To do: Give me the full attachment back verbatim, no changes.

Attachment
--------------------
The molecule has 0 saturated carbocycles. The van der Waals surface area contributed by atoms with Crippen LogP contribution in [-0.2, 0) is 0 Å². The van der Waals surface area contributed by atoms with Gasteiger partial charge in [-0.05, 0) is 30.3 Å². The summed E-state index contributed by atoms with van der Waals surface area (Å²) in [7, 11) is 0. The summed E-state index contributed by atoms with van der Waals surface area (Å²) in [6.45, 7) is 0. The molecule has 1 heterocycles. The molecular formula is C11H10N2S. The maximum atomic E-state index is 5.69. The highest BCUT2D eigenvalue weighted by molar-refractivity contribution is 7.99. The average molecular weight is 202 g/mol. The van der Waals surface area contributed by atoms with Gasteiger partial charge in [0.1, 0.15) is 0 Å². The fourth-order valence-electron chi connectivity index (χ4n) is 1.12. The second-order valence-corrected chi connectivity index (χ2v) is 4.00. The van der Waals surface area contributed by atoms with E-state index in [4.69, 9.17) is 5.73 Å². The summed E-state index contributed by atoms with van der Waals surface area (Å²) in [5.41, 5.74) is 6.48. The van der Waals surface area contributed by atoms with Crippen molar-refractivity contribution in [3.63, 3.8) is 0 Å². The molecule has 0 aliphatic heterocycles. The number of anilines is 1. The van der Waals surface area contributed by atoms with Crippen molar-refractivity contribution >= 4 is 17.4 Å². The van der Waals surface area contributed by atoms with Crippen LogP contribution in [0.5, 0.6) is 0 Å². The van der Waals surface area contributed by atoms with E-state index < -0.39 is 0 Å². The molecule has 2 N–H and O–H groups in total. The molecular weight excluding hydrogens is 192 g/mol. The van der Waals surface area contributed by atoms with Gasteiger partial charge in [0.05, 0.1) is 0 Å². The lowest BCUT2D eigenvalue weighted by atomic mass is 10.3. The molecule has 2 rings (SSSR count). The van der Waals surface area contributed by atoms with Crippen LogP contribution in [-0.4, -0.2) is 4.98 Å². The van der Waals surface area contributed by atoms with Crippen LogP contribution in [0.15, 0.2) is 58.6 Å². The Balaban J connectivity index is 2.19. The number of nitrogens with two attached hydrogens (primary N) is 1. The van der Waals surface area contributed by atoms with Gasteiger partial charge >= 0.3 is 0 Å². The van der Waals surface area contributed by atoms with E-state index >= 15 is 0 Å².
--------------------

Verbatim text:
The molecule has 0 saturated carbocycles. The van der Waals surface area contributed by atoms with Crippen LogP contribution in [-0.2, 0) is 0 Å². The van der Waals surface area contributed by atoms with Gasteiger partial charge in [-0.05, 0) is 30.3 Å². The summed E-state index contributed by atoms with van der Waals surface area (Å²) in [7, 11) is 0. The summed E-state index contributed by atoms with van der Waals surface area (Å²) in [6.45, 7) is 0. The molecule has 1 heterocycles. The molecular formula is C11H10N2S. The maximum atomic E-state index is 5.69. The highest BCUT2D eigenvalue weighted by molar-refractivity contribution is 7.99. The average molecular weight is 202 g/mol. The van der Waals surface area contributed by atoms with Gasteiger partial charge in [0.1, 0.15) is 0 Å². The fourth-order valence-electron chi connectivity index (χ4n) is 1.12. The second-order valence-corrected chi connectivity index (χ2v) is 4.00. The van der Waals surface area contributed by atoms with E-state index in [4.69, 9.17) is 5.73 Å². The summed E-state index contributed by atoms with van der Waals surface area (Å²) in [5.41, 5.74) is 6.48. The van der Waals surface area contributed by atoms with Crippen molar-refractivity contribution in [3.63, 3.8) is 0 Å². The molecule has 0 aliphatic heterocycles. The number of anilines is 1. The van der Waals surface area contributed by atoms with Crippen molar-refractivity contribution >= 4 is 17.4 Å². The van der Waals surface area contributed by atoms with Crippen LogP contribution in [0.5, 0.6) is 0 Å². The van der Waals surface area contributed by atoms with E-state index < -0.39 is 0 Å². The molecule has 2 N–H and O–H groups in total. The molecular weight excluding hydrogens is 192 g/mol. The van der Waals surface area contributed by atoms with Gasteiger partial charge in [0.05, 0.1) is 0 Å². The lowest BCUT2D eigenvalue weighted by atomic mass is 10.3. The molecule has 2 rings (SSSR count). The van der Waals surface area contributed by atoms with Crippen LogP contribution in [-0.4, -0.2) is 4.98 Å². The van der Waals surface area contributed by atoms with Crippen LogP contribution in [0.15, 0.2) is 58.6 Å². The Balaban J connectivity index is 2.19. The number of nitrogens with two attached hydrogens (primary N) is 1. The van der Waals surface area contributed by atoms with Gasteiger partial charge >= 0.3 is 0 Å². The van der Waals surface area contributed by atoms with E-state index >= 15 is 0 Å².